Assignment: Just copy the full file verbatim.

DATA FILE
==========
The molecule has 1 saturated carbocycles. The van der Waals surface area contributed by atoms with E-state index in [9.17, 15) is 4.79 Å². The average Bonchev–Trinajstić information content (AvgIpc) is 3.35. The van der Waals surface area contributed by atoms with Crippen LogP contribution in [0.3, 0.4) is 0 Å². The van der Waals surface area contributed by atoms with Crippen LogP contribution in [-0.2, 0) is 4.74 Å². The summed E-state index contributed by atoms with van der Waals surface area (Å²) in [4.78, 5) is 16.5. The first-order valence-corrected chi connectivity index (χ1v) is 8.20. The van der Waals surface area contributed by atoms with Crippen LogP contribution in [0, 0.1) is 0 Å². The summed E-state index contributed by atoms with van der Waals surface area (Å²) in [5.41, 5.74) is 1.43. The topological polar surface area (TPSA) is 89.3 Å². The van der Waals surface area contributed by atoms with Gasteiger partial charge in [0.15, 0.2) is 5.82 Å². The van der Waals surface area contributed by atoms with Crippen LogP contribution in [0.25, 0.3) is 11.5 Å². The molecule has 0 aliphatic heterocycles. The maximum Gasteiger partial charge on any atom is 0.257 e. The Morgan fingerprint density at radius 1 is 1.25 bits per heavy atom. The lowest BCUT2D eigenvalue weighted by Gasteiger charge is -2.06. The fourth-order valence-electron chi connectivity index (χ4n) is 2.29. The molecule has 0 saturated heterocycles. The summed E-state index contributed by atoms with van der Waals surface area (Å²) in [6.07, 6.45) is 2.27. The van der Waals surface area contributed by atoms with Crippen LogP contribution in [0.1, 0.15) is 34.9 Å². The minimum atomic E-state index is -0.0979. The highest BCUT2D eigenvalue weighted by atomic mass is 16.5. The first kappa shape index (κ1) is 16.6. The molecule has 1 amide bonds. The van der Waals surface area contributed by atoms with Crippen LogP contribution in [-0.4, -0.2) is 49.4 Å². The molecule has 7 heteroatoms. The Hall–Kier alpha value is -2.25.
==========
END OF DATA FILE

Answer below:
The molecule has 1 saturated carbocycles. The van der Waals surface area contributed by atoms with E-state index in [9.17, 15) is 4.79 Å². The average Bonchev–Trinajstić information content (AvgIpc) is 3.35. The van der Waals surface area contributed by atoms with Crippen LogP contribution in [0.3, 0.4) is 0 Å². The van der Waals surface area contributed by atoms with Crippen LogP contribution in [-0.2, 0) is 4.74 Å². The summed E-state index contributed by atoms with van der Waals surface area (Å²) in [4.78, 5) is 16.5. The first-order valence-corrected chi connectivity index (χ1v) is 8.20. The van der Waals surface area contributed by atoms with Crippen LogP contribution in [0, 0.1) is 0 Å². The summed E-state index contributed by atoms with van der Waals surface area (Å²) in [5.41, 5.74) is 1.43. The topological polar surface area (TPSA) is 89.3 Å². The van der Waals surface area contributed by atoms with Gasteiger partial charge in [0.15, 0.2) is 5.82 Å². The van der Waals surface area contributed by atoms with Crippen LogP contribution in [0.25, 0.3) is 11.5 Å². The molecule has 0 aliphatic heterocycles. The maximum Gasteiger partial charge on any atom is 0.257 e. The Morgan fingerprint density at radius 1 is 1.25 bits per heavy atom. The lowest BCUT2D eigenvalue weighted by Gasteiger charge is -2.06. The fourth-order valence-electron chi connectivity index (χ4n) is 2.29. The molecule has 0 saturated heterocycles. The summed E-state index contributed by atoms with van der Waals surface area (Å²) in [6.07, 6.45) is 2.27. The van der Waals surface area contributed by atoms with Crippen LogP contribution in [0.1, 0.15) is 34.9 Å². The minimum atomic E-state index is -0.0979. The highest BCUT2D eigenvalue weighted by atomic mass is 16.5. The first kappa shape index (κ1) is 16.6. The molecule has 1 amide bonds. The van der Waals surface area contributed by atoms with Crippen LogP contribution in [-0.4, -0.2) is 49.4 Å². The molecule has 7 heteroatoms. The Hall–Kier alpha value is -2.25.